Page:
CHICAGO – Toyota sets a 2014 target of some 130,000 sales of the extensively refreshed Tundra fullsize pickup rolled out at the auto show here, Group Vice President Bill Fay tells WardsAuto.
Until last year's 101,621 deliveries, the current-generation Tundra had not surpassed the 6-digit mark since the 2008 tally of 137,249, WardsAuto data shows. The pickup’s high-water mark came the year it debuted, 2007, when 196,555 were sold.
"This year, we'll probably grow a little bit as the segment grows, but we're probably not going to start building (the refreshed '14 model) until the fall, and by the time we get it distributed its full impact really won't be until next year," Fay says in an interview.
While a full revision of the Tundra is more than a year away, Fay says Toyota wanted to revitalize its large pickup given all the activity in the segment, which includes new generations of the Chevrolet Silverado and GMC Sierra this year and an all-new Ford F-Series next year.
"We feel we're much better-positioned in a recovering segment and much better-positioned with all the updates that are happening within the segment," Fay says. "We think when we get this truck out and about in the fourth quarter, it should do very well."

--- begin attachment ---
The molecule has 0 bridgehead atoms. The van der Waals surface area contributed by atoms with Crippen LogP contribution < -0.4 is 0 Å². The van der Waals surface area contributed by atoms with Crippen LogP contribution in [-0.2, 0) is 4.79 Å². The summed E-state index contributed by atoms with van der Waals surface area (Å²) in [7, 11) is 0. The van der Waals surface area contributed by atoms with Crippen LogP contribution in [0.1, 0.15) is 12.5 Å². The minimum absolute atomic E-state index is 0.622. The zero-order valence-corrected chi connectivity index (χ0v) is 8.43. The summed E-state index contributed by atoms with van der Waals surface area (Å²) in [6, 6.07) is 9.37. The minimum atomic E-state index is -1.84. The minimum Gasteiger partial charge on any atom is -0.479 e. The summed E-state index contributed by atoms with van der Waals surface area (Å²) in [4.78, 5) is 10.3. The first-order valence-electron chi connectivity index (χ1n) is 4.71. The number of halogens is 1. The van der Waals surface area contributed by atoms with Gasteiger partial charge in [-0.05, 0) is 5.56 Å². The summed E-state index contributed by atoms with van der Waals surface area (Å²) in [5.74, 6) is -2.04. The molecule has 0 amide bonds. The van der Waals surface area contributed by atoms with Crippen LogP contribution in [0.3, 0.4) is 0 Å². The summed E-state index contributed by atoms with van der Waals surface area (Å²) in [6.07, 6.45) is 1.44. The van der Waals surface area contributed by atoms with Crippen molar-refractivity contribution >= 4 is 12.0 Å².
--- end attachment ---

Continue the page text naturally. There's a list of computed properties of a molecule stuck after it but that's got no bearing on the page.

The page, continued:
Many of the changes to the Tundra are cosmetic, prompted by owner feedback for a more aggressive exterior look and a more refined, higher-quality interior.
One thing owners don't complain about are the Tundra's powertrains, which Fay says is a key reason all three – a 4.0L V-6, 4.6L V-8 and 5.7L V-8 – go unchanged for '14.
"We didn't get a lot of input that the engine isn't good,” he says of the 5.7L V-8.
The largest Tundra mill has been highly reliable over its lifecycle, and its performance and fuel economy favorably compare with smaller V-8s or turbocharged V-6s, which are the going trend in the segment, Fay says.
Carrying over the '07 Tundra engines doesn't mean Toyota isn't exploring possibilities for the future full-model makeover. Fay cites hybrids, which the auto maker is exploring in a partnership with Ford, and diesels as two study points.
"Diesel isn't out of the question, although it's not imminent," he says.
Also not off the table is a possible heavy-duty version of the Tundra, although Fay says few owners surveyed have requested such a model.